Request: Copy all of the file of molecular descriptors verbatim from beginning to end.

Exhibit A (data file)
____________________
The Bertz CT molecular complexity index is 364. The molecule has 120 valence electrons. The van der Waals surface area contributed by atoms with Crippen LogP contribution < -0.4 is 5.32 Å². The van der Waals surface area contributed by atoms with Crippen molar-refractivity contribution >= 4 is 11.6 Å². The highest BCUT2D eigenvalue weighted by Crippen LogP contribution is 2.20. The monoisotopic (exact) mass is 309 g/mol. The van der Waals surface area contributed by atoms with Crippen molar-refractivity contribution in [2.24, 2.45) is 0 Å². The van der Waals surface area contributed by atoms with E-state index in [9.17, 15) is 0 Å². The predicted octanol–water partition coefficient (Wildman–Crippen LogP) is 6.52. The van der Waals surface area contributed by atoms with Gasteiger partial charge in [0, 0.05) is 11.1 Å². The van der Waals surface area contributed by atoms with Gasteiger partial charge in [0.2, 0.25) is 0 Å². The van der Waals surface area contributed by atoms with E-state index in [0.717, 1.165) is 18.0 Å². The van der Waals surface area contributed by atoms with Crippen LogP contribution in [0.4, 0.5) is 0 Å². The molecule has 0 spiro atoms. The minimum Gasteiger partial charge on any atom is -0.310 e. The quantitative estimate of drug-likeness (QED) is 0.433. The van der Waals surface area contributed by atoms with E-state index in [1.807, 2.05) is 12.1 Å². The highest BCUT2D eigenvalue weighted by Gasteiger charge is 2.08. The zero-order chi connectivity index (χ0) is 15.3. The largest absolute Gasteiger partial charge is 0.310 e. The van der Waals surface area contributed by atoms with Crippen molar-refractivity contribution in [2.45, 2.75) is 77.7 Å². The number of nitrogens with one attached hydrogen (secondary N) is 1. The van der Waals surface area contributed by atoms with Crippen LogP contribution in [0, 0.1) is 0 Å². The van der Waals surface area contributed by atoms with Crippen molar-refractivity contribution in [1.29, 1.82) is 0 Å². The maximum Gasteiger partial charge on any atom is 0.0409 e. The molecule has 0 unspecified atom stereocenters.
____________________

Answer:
The Bertz CT molecular complexity index is 364. The molecule has 120 valence electrons. The van der Waals surface area contributed by atoms with Crippen LogP contribution < -0.4 is 5.32 Å². The van der Waals surface area contributed by atoms with Crippen molar-refractivity contribution >= 4 is 11.6 Å². The highest BCUT2D eigenvalue weighted by Crippen LogP contribution is 2.20. The monoisotopic (exact) mass is 309 g/mol. The van der Waals surface area contributed by atoms with Crippen molar-refractivity contribution in [2.24, 2.45) is 0 Å². The van der Waals surface area contributed by atoms with E-state index in [9.17, 15) is 0 Å². The predicted octanol–water partition coefficient (Wildman–Crippen LogP) is 6.52. The van der Waals surface area contributed by atoms with Gasteiger partial charge in [0, 0.05) is 11.1 Å². The van der Waals surface area contributed by atoms with Gasteiger partial charge in [0.2, 0.25) is 0 Å². The van der Waals surface area contributed by atoms with E-state index in [0.717, 1.165) is 18.0 Å². The van der Waals surface area contributed by atoms with Crippen LogP contribution in [0.4, 0.5) is 0 Å². The molecule has 0 spiro atoms. The minimum Gasteiger partial charge on any atom is -0.310 e. The quantitative estimate of drug-likeness (QED) is 0.433. The van der Waals surface area contributed by atoms with E-state index in [1.807, 2.05) is 12.1 Å². The highest BCUT2D eigenvalue weighted by Gasteiger charge is 2.08. The zero-order chi connectivity index (χ0) is 15.3. The largest absolute Gasteiger partial charge is 0.310 e. The van der Waals surface area contributed by atoms with Crippen molar-refractivity contribution in [2.45, 2.75) is 77.7 Å². The number of nitrogens with one attached hydrogen (secondary N) is 1. The van der Waals surface area contributed by atoms with Crippen LogP contribution in [0, 0.1) is 0 Å². The van der Waals surface area contributed by atoms with Crippen molar-refractivity contribution in [1.29, 1.82) is 0 Å². The maximum Gasteiger partial charge on any atom is 0.0409 e. The molecule has 0 unspecified atom stereocenters.